Vladek gives Artie a box of old photographs in Book 2, Chapter 4, but instead of including the original photos, Spiegelman draws the family members as mice. The reason for this is twofold. First Spiegelman is not a portraitist and would not presume to draw individual faces, nor would that approach fit the fact that all Jews suffered the same fate at the hands of the Nazis. Spiegelman's choice is also symbolic of the distance he feels between himself and people who seemed more like characters in his father's stories than three-dimensional humans. Because he lacks a personal connection with them, they all have the same neutral facial features as the other mice in the book. The only way to tell them apart is to read the caption at the bottom of each picture. The box of photographs holds pictures of only Anja's family. No pictures of Vladek's relatives survived the war, so there aren't any photos to display as Vladek talks about them. Instead, Spiegelman draws a close-up of Vladek across four frames. Though he is sitting next to Artie in the smaller frames, Artie is cut out of the dominant image. This gives the reader a better understanding of the perpetual loneliness Vladek feels as one of the sole survivors of his family line.
What is the meaning of Chapter 5's title, "The Second Honeymoon," in Book 2 of Maus?
"The Second Honeymoon" has two meanings. The first refers to Anja and Vladek, who are reunited at the end of Chapter 5. They are shown embracing in front of an enormous full moon, and the reader gets the sense everyone else in the room fades away as Vladek and Anja focus only on each other. Vladek says they "lived happy, happy ever after," which suggests their reunion as a reaffirmation of their marriage vows and a perpetual "honeymoon period" after that. Artie knows this is not the entire truth, but it's the version of the truth Vladek is telling. The second meaning of "The Second Honeymoon" has to do with Mala. She leaves Vladek in Book 2, Chapter 1, but they are back together in Book 2, Chapter 5. At first he is just as cantankerous as ever, but things change between them as Vladek's condition worsens. He's no longer fighting her about everything and becomes resigned to letting her do what she wants just so he can get some "peace." This relatively quiet period of their marriage can be looked at as a "honeymoon" after Mala's return, though not a very happy one.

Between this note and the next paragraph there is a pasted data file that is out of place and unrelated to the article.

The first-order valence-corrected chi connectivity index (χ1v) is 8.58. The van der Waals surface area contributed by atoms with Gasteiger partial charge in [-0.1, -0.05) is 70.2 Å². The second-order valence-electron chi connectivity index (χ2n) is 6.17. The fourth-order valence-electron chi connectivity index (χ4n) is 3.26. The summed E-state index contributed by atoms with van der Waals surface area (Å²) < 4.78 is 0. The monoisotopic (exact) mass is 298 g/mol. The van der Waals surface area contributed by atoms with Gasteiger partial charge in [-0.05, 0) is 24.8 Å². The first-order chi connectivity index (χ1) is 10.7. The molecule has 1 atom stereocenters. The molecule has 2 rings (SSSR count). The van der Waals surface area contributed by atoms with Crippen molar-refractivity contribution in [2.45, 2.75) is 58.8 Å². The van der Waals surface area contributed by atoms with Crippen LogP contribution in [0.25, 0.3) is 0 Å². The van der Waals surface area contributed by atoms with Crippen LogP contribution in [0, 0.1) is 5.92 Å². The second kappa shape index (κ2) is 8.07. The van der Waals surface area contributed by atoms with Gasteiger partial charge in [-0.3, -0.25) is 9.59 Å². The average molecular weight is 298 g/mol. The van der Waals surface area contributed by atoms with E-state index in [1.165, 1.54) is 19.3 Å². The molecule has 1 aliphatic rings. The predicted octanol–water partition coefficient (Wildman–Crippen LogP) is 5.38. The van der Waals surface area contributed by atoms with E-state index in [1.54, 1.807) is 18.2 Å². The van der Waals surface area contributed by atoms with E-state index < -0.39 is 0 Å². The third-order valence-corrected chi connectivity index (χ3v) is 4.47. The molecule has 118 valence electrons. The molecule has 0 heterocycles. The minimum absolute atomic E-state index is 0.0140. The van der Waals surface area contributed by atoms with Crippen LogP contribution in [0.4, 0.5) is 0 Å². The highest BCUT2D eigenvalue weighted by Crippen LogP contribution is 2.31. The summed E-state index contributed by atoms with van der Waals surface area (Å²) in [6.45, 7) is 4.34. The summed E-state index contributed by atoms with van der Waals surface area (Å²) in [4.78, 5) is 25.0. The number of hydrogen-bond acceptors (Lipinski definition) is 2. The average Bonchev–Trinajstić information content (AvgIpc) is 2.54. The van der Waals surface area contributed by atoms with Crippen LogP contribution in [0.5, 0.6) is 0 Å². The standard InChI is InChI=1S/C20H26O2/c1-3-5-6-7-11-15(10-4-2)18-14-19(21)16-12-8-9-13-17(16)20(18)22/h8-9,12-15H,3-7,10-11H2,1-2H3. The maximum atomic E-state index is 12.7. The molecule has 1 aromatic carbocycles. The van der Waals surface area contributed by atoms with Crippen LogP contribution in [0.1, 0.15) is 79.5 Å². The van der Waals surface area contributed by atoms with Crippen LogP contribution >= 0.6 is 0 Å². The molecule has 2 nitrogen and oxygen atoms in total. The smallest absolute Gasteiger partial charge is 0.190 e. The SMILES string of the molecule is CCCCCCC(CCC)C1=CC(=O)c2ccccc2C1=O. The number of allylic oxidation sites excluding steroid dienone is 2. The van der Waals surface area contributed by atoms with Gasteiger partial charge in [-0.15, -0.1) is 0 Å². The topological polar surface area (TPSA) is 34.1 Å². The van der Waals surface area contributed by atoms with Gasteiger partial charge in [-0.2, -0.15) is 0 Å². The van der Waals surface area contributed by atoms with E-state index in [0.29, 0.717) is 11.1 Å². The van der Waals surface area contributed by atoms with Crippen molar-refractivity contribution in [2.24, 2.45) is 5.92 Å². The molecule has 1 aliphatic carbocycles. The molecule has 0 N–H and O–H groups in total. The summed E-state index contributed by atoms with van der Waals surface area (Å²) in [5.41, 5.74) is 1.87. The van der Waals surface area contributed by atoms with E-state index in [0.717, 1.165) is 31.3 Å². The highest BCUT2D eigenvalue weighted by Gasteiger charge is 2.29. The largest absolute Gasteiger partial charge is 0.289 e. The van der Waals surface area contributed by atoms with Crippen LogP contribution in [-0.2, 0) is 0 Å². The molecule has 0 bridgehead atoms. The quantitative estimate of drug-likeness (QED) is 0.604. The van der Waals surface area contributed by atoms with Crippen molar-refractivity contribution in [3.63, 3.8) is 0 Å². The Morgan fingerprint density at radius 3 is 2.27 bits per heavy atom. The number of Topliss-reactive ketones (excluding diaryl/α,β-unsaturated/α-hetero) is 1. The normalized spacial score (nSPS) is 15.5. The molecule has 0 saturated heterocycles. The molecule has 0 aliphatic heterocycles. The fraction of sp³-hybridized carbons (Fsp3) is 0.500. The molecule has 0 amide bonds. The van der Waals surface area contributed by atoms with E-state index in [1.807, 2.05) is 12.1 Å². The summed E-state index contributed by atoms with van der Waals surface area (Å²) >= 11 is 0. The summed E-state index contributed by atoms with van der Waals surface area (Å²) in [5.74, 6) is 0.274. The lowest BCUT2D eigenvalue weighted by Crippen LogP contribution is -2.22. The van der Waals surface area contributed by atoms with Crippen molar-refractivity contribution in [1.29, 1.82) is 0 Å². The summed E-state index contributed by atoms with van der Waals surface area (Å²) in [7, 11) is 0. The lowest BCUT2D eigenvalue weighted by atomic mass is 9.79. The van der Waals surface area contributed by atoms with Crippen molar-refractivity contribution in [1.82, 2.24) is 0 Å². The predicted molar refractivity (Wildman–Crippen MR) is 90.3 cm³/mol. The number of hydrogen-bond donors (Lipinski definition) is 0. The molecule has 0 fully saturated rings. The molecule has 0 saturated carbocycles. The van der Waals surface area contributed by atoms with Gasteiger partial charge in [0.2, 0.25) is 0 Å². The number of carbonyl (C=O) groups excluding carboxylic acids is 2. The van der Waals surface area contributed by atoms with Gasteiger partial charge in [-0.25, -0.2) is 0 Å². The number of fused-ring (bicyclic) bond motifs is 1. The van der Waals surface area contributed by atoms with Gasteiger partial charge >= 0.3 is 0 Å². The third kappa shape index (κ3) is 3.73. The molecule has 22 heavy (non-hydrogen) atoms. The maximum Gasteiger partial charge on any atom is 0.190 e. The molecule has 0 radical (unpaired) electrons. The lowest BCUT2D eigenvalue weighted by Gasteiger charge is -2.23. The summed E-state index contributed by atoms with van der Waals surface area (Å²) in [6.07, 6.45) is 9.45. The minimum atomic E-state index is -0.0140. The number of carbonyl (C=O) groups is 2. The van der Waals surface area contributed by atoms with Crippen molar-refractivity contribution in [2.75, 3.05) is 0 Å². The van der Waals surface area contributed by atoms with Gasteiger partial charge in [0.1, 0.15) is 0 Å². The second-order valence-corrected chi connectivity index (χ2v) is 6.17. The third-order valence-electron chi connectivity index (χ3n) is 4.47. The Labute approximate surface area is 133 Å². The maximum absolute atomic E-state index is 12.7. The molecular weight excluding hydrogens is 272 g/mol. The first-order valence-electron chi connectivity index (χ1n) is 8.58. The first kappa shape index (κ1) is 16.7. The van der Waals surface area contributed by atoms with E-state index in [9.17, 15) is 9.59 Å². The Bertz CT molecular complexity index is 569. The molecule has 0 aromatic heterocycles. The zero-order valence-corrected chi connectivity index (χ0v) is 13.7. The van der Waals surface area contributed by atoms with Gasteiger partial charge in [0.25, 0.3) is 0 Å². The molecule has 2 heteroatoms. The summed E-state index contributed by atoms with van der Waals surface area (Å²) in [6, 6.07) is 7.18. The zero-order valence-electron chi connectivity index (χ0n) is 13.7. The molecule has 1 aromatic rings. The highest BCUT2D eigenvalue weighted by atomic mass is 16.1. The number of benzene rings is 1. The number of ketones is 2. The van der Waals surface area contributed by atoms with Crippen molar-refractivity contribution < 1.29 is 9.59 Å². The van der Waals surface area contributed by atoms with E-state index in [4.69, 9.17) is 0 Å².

To what extent is Artie to blame for Mala's feelings of entrapment in Book 2, Chapter 5 of Maus?
Mala leaves Vladek in Book 2, Chapter 1, but she returns in Book 2, Chapter 5 when he falls ill. She had previously sworn she'd never see him again, but she feels "sorry for him" that he has no one else to call. Since his release from the hospital, Vladek is "more confused and dependent" than when they were together, and she feels trapped into staying with him for the foreseeable future. A lot of her feelings have to do with the guilt she feels about leaving the man she once cared for, now when he is sick, to take care of himself. She wouldn't have to feel this way if Vladek had someone else in his life on whom he could rely, namely Artie. In Vladek's and Mala's youth, children took care of their parents when the parents were no longer fully independent. This is what happened in Anja's family—her grandparents lived with her parents until they were sent to Auschwitz when they were in their 90s. Artie, as an American of a different generation, doesn't feel this same sense of responsibility toward Vladek, and Vladek and Mala both know it. He's already flat-out refused to live with Vladek once, and even getting him to come over to help with household chores takes excruciating effort. Mala feels trapped partly because she knows Vladek cannot rely on his son fully beyond recording the details of his life.
What can be inferred from Vladek's calling Artie by the wrong name at the end of Book 2, Chapter 5 of Maus?
When Vladek finishes his story, he says, "I'm tired from talking, Richieu, and it's enough stories for now." He has confused his living, adult son, Artie, for his dead, six-year-old, Richieu. This tells the reader a few things: Vladek's mind isn't as sharp as it once was. His memory is failing him, at least when he is tired, and this calls into question everything he has told Artie so far. What other people or events did Vladek confuse? How much of his story is fact, and how much is faulty memory? Vladek is close to the end of his life. His diminishing energy levels and mental acuity signal a body no longer in peak form. Even though Richieu has been dead for more than 30 years, he is a very real presence in Vladek's thoughts. Unlike Artie, who has only a blurry photograph of his brother for reference, Vladek knew Richieu as a living person and still mourns his loss every day.